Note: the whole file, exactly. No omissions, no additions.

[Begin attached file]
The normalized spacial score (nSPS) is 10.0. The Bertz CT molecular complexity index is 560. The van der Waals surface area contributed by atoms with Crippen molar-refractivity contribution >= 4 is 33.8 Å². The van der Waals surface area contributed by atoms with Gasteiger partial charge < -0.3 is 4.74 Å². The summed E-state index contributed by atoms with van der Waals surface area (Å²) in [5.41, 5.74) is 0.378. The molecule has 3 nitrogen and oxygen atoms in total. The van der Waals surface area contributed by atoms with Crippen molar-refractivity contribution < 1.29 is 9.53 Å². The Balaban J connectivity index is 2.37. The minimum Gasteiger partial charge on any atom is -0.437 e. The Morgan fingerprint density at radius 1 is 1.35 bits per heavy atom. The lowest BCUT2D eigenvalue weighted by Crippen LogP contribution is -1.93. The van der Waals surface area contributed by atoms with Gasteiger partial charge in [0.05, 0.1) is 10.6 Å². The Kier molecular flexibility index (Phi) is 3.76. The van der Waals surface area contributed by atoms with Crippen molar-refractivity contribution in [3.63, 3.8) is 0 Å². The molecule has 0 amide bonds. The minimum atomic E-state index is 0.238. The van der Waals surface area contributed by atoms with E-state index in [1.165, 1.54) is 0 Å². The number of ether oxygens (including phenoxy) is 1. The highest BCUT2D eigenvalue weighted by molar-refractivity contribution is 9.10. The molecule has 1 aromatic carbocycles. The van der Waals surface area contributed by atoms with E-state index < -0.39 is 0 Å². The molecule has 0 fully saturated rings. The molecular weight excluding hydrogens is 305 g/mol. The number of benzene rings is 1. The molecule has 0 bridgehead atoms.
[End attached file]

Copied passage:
The normalized spacial score (nSPS) is 10.0. The Bertz CT molecular complexity index is 560. The van der Waals surface area contributed by atoms with Crippen molar-refractivity contribution >= 4 is 33.8 Å². The van der Waals surface area contributed by atoms with Gasteiger partial charge < -0.3 is 4.74 Å². The summed E-state index contributed by atoms with van der Waals surface area (Å²) in [5.41, 5.74) is 0.378. The molecule has 3 nitrogen and oxygen atoms in total. The van der Waals surface area contributed by atoms with Crippen molar-refractivity contribution < 1.29 is 9.53 Å². The Balaban J connectivity index is 2.37. The minimum Gasteiger partial charge on any atom is -0.437 e. The Morgan fingerprint density at radius 1 is 1.35 bits per heavy atom. The lowest BCUT2D eigenvalue weighted by Crippen LogP contribution is -1.93. The van der Waals surface area contributed by atoms with Gasteiger partial charge in [0.05, 0.1) is 10.6 Å². The Kier molecular flexibility index (Phi) is 3.76. The van der Waals surface area contributed by atoms with Crippen molar-refractivity contribution in [3.63, 3.8) is 0 Å². The molecule has 0 amide bonds. The minimum atomic E-state index is 0.238. The van der Waals surface area contributed by atoms with E-state index in [1.165, 1.54) is 0 Å². The number of ether oxygens (including phenoxy) is 1. The highest BCUT2D eigenvalue weighted by molar-refractivity contribution is 9.10. The molecule has 1 aromatic carbocycles. The van der Waals surface area contributed by atoms with E-state index < -0.39 is 0 Å². The molecule has 0 fully saturated rings. The molecular weight excluding hydrogens is 305 g/mol. The number of benzene rings is 1. The molecule has 0 bridgehead atoms.